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How do I plan my project?

To begin with, any request for a permit to build a septic system must have a site analysis carried out by a technologist or an engineer, known as a “designer” in this market.

This is your first step, whether you’re building a new home or upgrading an existing system. A site analysis will tell you what type of technology you can consider.

Contact one of our experts for advice on finding a designer in your area.

Project stages

Once you’ve shared the results of the site study, your designer is required to give you an overview of the various brands of technology available with a list of advantages and disadvantages for each. This is when you should start your own research. You can research the type of technology that is indicated on your site survey, such as advanced secondary treatment.

Make sure you don’t miss a step

Download our concise BEFORE YOU BUY guide for an overview of the criteria to be considered and to access a cost comparison grid.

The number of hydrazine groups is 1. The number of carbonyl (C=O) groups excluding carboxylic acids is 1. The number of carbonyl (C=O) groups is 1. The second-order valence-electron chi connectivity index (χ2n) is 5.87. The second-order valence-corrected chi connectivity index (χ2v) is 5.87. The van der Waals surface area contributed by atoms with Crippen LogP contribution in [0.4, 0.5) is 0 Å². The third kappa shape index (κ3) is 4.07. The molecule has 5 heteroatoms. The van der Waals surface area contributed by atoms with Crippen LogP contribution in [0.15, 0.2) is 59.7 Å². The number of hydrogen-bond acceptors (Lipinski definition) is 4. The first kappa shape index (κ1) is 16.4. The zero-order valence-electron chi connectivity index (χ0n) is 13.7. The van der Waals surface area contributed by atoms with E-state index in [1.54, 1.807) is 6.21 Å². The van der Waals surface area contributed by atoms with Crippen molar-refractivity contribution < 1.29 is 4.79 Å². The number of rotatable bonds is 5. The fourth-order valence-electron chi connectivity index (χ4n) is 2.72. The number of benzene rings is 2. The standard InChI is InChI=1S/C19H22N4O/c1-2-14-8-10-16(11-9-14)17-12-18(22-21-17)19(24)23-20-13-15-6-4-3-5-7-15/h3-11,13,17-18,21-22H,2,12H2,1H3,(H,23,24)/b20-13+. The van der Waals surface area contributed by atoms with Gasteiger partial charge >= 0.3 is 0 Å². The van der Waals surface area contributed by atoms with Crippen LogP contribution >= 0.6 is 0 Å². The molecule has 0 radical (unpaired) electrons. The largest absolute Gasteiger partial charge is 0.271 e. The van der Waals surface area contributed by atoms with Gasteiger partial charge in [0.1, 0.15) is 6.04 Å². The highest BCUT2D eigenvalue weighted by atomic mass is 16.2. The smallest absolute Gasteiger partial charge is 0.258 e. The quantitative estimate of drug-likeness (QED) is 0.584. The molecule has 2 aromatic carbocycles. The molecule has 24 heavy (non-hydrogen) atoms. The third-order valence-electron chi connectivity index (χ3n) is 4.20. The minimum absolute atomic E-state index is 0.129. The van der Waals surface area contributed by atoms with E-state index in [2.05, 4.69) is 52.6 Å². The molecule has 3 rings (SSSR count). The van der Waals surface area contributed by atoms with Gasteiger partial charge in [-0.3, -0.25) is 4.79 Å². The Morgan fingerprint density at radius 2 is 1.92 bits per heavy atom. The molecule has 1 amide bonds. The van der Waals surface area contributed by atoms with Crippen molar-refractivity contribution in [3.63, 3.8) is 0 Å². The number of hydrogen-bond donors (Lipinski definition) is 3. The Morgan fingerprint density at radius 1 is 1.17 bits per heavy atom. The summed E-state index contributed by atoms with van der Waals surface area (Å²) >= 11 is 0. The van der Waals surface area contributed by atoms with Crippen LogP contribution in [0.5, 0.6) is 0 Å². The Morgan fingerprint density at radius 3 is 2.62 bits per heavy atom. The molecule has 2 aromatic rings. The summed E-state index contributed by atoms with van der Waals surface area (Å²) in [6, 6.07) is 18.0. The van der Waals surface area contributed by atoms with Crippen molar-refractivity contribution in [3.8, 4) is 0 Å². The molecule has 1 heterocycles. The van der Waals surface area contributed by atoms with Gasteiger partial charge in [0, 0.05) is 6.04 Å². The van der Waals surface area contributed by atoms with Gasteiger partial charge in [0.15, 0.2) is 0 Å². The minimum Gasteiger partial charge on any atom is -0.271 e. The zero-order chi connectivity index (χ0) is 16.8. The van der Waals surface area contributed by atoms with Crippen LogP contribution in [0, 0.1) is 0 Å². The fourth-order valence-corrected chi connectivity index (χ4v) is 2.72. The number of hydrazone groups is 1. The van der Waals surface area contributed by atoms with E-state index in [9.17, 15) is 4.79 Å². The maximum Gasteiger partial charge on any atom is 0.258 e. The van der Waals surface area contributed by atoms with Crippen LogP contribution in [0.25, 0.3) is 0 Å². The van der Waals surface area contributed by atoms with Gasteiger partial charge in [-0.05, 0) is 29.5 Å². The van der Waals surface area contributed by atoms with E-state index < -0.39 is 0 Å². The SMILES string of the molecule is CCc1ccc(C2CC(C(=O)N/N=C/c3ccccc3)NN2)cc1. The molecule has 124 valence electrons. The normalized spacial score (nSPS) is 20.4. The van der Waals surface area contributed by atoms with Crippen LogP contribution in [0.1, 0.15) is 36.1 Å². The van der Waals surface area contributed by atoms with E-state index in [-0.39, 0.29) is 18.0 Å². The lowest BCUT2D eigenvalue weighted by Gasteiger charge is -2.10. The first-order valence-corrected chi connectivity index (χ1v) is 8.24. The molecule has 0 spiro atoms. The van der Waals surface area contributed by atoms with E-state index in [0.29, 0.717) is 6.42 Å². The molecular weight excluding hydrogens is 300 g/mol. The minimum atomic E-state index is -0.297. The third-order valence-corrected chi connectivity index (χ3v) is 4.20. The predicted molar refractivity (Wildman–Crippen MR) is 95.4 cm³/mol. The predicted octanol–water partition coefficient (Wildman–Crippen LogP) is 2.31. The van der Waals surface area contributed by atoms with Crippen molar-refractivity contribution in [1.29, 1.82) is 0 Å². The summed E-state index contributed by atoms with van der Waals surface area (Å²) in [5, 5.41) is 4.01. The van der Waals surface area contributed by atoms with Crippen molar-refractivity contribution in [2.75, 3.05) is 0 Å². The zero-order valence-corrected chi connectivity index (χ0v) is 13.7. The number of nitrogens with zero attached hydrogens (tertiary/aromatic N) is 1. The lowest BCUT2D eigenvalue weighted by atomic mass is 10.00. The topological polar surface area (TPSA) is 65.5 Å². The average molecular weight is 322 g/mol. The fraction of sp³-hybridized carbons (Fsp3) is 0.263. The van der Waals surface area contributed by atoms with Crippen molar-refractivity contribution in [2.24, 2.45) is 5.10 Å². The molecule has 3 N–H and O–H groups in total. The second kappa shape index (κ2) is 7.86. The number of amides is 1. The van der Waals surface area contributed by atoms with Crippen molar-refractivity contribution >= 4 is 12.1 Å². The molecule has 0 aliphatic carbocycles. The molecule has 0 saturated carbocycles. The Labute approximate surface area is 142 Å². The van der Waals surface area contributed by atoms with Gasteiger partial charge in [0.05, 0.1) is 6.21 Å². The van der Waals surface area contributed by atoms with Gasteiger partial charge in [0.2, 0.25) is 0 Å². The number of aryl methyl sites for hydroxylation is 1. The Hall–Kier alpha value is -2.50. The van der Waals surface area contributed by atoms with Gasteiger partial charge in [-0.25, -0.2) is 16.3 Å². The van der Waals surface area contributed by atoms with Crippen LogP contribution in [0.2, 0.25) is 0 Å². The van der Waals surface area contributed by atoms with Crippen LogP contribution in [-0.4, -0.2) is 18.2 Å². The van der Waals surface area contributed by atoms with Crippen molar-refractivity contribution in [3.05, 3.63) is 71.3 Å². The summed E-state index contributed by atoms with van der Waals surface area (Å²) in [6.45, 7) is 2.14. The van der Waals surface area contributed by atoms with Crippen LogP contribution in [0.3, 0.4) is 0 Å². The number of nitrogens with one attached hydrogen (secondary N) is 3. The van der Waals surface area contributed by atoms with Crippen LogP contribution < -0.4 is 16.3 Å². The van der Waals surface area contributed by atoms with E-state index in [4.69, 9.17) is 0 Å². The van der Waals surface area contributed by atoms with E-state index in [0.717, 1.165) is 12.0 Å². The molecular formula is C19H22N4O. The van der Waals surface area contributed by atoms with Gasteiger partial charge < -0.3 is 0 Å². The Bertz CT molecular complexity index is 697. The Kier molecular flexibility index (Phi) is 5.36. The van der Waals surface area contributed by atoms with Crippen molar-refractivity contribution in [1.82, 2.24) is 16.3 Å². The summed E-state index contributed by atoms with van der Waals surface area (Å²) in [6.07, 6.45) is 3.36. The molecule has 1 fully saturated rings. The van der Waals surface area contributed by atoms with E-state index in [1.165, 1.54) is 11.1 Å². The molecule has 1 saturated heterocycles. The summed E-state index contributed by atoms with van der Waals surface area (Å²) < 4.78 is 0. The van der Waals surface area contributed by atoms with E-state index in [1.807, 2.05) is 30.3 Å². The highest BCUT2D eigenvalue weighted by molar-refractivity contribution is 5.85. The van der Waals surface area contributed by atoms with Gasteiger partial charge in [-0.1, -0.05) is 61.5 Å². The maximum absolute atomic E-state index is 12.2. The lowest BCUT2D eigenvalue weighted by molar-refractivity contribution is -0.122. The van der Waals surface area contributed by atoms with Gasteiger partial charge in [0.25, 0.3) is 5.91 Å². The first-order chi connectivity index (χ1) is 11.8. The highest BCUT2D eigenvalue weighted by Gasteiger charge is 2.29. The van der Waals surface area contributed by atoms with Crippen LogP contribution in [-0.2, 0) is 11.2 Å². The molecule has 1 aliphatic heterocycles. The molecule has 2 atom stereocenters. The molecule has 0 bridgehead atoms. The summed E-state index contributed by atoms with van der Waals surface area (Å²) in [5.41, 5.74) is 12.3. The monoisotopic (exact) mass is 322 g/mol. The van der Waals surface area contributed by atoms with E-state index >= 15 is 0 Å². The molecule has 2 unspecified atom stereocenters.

Plan my project 1

Any more questions?

Plan my project 2

Certifications

On-site Residential Wastewater Treatment Technologies, standard applied in Canada and managed by the BNQ;

Standalone Wastewater Treatment Systems for Isolated Isolated dwellings, standard applied in the province of Québec, in Canada and managed by the BNQ (Bureau de normalisation du Québec – Quebec Standards Bureau)

Wastewater Treatment by Compact Filter Process, approval from the Commission mandated to provide approvals (Commission Chargée de Formuler des Avis Techniques – CCFAT) from the Scientific and Technical Centre – Construction Industry (Centre scientifique et technique du bâtiment – CSTB), standard in effect in France;

Residential Onsite Systems, standard applied in the U.S.A. and managed by the National Sanitation Foundation;
(European conformity – Conformité Européenne) CE marking allows a product to be distributed freely across the European Union.

Small autonomous domestic wastewater treatment systems up to 50 residents, standard in effect in Europe and managed by the CEBEDEAU – Centre d’expertise en eau de la Belgique (Belgium’s Water Authority);